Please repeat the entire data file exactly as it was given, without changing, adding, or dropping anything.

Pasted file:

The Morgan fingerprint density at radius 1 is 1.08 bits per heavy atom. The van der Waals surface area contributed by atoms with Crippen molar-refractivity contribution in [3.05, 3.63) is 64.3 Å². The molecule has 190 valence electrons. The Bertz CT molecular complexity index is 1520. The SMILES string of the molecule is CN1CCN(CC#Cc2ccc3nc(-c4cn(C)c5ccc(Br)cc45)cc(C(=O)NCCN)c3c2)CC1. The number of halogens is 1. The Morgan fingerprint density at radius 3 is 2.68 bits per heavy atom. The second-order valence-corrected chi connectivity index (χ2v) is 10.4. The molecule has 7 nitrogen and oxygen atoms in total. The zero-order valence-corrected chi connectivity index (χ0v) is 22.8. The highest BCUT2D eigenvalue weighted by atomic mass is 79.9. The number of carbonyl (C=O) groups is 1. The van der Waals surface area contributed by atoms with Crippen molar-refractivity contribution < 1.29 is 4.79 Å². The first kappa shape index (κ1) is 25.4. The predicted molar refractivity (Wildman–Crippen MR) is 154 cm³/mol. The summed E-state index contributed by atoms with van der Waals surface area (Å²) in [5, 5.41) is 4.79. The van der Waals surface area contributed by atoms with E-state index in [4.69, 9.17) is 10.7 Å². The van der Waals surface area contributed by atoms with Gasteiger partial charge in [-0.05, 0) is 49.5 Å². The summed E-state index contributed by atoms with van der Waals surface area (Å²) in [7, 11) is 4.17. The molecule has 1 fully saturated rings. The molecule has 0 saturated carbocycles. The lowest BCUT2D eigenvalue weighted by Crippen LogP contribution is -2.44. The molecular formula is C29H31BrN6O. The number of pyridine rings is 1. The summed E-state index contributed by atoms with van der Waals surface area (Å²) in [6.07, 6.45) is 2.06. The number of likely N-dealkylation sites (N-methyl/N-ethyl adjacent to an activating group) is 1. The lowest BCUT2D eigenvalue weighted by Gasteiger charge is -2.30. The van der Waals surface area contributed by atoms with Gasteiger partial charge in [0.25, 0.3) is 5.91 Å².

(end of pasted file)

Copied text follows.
The Morgan fingerprint density at radius 1 is 1.08 bits per heavy atom. The van der Waals surface area contributed by atoms with Crippen molar-refractivity contribution in [3.05, 3.63) is 64.3 Å². The molecule has 190 valence electrons. The Bertz CT molecular complexity index is 1520. The SMILES string of the molecule is CN1CCN(CC#Cc2ccc3nc(-c4cn(C)c5ccc(Br)cc45)cc(C(=O)NCCN)c3c2)CC1. The number of halogens is 1. The Morgan fingerprint density at radius 3 is 2.68 bits per heavy atom. The second-order valence-corrected chi connectivity index (χ2v) is 10.4. The molecule has 7 nitrogen and oxygen atoms in total. The zero-order valence-corrected chi connectivity index (χ0v) is 22.8. The highest BCUT2D eigenvalue weighted by atomic mass is 79.9. The number of carbonyl (C=O) groups is 1. The van der Waals surface area contributed by atoms with Crippen molar-refractivity contribution < 1.29 is 4.79 Å². The first kappa shape index (κ1) is 25.4. The predicted molar refractivity (Wildman–Crippen MR) is 154 cm³/mol. The summed E-state index contributed by atoms with van der Waals surface area (Å²) in [5, 5.41) is 4.79. The van der Waals surface area contributed by atoms with E-state index in [4.69, 9.17) is 10.7 Å². The van der Waals surface area contributed by atoms with Gasteiger partial charge in [-0.05, 0) is 49.5 Å². The summed E-state index contributed by atoms with van der Waals surface area (Å²) in [7, 11) is 4.17. The molecule has 1 fully saturated rings. The molecule has 0 saturated carbocycles. The lowest BCUT2D eigenvalue weighted by Crippen LogP contribution is -2.44. The molecular formula is C29H31BrN6O. The number of pyridine rings is 1. The summed E-state index contributed by atoms with van der Waals surface area (Å²) in [6.07, 6.45) is 2.06. The number of likely N-dealkylation sites (N-methyl/N-ethyl adjacent to an activating group) is 1. The lowest BCUT2D eigenvalue weighted by Gasteiger charge is -2.30. The van der Waals surface area contributed by atoms with Gasteiger partial charge in [0.25, 0.3) is 5.91 Å².